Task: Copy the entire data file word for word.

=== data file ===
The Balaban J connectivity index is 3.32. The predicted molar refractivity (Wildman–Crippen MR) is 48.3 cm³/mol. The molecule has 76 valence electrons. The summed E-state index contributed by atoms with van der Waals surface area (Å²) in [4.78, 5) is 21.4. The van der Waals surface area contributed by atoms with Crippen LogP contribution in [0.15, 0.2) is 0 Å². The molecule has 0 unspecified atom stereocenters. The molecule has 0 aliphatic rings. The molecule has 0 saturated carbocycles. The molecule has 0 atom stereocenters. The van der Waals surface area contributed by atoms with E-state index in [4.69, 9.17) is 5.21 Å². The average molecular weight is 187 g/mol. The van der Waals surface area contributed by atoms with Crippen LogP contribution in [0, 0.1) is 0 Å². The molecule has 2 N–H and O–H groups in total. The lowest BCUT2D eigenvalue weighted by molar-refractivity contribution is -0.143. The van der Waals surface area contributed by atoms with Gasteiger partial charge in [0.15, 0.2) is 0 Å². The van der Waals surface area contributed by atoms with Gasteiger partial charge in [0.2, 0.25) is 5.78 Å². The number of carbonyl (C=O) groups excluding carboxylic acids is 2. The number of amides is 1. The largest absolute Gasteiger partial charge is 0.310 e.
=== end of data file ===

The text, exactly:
The Balaban J connectivity index is 3.32. The predicted molar refractivity (Wildman–Crippen MR) is 48.3 cm³/mol. The molecule has 76 valence electrons. The summed E-state index contributed by atoms with van der Waals surface area (Å²) in [4.78, 5) is 21.4. The van der Waals surface area contributed by atoms with Crippen LogP contribution in [0.15, 0.2) is 0 Å². The molecule has 0 unspecified atom stereocenters. The molecule has 0 aliphatic rings. The molecule has 0 saturated carbocycles. The molecule has 0 atom stereocenters. The van der Waals surface area contributed by atoms with E-state index in [4.69, 9.17) is 5.21 Å². The average molecular weight is 187 g/mol. The van der Waals surface area contributed by atoms with Crippen LogP contribution in [0, 0.1) is 0 Å². The molecule has 2 N–H and O–H groups in total. The lowest BCUT2D eigenvalue weighted by molar-refractivity contribution is -0.143. The van der Waals surface area contributed by atoms with Gasteiger partial charge in [0.15, 0.2) is 0 Å². The van der Waals surface area contributed by atoms with Gasteiger partial charge in [0.2, 0.25) is 5.78 Å². The number of carbonyl (C=O) groups excluding carboxylic acids is 2. The number of amides is 1. The largest absolute Gasteiger partial charge is 0.310 e.